WelCom News
A newspaper for the Wellington and Palmerston North Catholic Dioceses

East Timor rebuilding must focus on young people

Peter Hosking SJ

‘Our suffering in 1999 allowed us to secure our freedom. This just divides our nation.’

‘My home was burnt by the Indonesian militias in 1999. I worked hard to rebuild it, but it has been destroyed again. It is hard being a victim.’

Since February 2006, issues that previously bubbled beneath the surface in East Timor have begun to boil over. A dispute within the defence forces attracted other disgruntled groups. Public grievances led to violence on 28 and 29 April and the disintegration of the police force in Dili.

The situation deteriorated during May with a collapse in security on 23 to 25 May. The arrival of foreign troops helped bring under control the use of weaponry by those associated with the defence and police forces or their collaborators. However, much routine police work is required to adequately protect the people.

While the Timorese military factions cantoned themselves; rampant intimidation, looting, and burning of houses by gangs based on dubious ethnic allegiances continued. The number of dead is unknown. It has been estimated that over 30 people were killed and about 70 injured. Hooligans have burnt some 400 homes and ransacked others. Mobs pillage neighbourhoods and engage in threats and stone throwing against rivals.

Amid the violence, people fled their homes in Dili so that less than a third of the population slept in their own homes in early June. Over 50,000 went to the districts until the security situation in the city stabilised. The districts remained relatively settled although there is extra pressure because of the influx of people from Dili. There were a further 60,000 living in temporary shelters around Dili. Many of these returned to their homes during the day but most still slept in parishes, church properties and other makeshift camps at night. Conditions in these camps vary. Some had difficulty with proper shelter, food, sanitation, and medicines but most were tolerably serviced as provisional situations. Even so, for those who sleep on the ground, it is cold at night, surrounded by mosquitoes, and hot in the midday sun, surrounded by flies.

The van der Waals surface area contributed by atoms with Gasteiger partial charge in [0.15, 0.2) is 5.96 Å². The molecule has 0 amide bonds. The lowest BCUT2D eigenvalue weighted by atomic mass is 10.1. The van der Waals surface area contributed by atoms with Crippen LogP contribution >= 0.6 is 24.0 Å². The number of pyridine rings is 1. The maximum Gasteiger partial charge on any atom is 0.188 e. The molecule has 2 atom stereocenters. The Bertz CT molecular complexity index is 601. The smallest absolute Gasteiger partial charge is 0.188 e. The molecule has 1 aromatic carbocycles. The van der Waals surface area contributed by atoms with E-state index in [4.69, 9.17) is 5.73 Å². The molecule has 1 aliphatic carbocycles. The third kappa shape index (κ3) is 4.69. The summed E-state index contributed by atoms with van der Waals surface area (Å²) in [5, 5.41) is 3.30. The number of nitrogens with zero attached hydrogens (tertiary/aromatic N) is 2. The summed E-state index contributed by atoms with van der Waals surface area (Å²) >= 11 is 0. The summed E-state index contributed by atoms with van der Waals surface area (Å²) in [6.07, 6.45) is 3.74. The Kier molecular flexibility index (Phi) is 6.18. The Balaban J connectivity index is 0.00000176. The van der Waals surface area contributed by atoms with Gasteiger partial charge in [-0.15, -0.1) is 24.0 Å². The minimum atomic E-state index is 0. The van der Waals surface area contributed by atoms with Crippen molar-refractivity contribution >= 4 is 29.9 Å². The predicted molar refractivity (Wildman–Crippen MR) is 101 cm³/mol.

Many agencies have responded to the emergency. The Ministry of Labour and Community Reinsertion has assisted those who fled the upsurge in violence around their homes. Religious orders provide refuge, pastoral care and material assistance. Aid agencies supply rice, hygiene kits, tarps, sleeping mats, mosquito nets, cooking sets etc. Oxfam looks to water and sanitation. The Red Cross led by former truth commissioner, Isabel Guterres, is concerned for the victims of violence including care of the dead. Caritas provides emergency relief and is implementing a peace building and reconciliation programme.

Although the situation in Dili is calmer, it remains uncertain. If it remains relatively peaceful then people will return to their homes. Children have begun to return to normal school life. But those who have lost homes are hurt and resentful, and acts of revenge are possible. If they occur, then conditions will get worse. People fear the guns that remain both in unauthorised hands and in those of the mandated forces that have used them for murder and harm.

Many are disappointed that political leaders seem more concerned to protect their careers than their people. Many are sad and confused about the ‘forces’ behind the factions that attacked people and property. Faith in their leaders will not be easily recovered. Many had great hopes for Timor during the struggle for independence. Now they are disheartened by the unnecessary and unexpected violence, and fear for their country’s future. The psychological impact is immense. Recovery will involve establishing safety and trust, as well as enhancing community networks, especially the spiritual and pastoral ones so important in the culture of East Timor. Political management and economic development will challenge both the people of East Timor and the international community.

After the military, police, political leaders and others have acknowledged their faults, it will take time to rebuild again. The leaders of communities must work through the steps to truth and reconciliation. This involves confessing mistakes, showing remorse, seeking forgiveness, and trying to repair the harm committed. Apart from the destruction and looting, moral leadership has been weakened. The work ahead is enormous, but the capacity for heroic leadership resides in all people – politicians, public officials, church servants, village chiefs, international figures, teachers, catechists, advocates of human rights, family members, and so many companions of goodwill.

Addressing the needs of the youth is a priority in the next stage of the development of East Timor. Thousands have been idle and unemployed for too long. Many need vocational training. Reconstruction work itself will be a source of employment for some time. Youth represent the prospects of the nation. Responding to their needs and offering a new spirit of hope is a key priority in contemporary nation building.

For more information:

www.tl.undp.org/humanitarian/index.html or

www.jesuitmission.org.au/index.php?page=10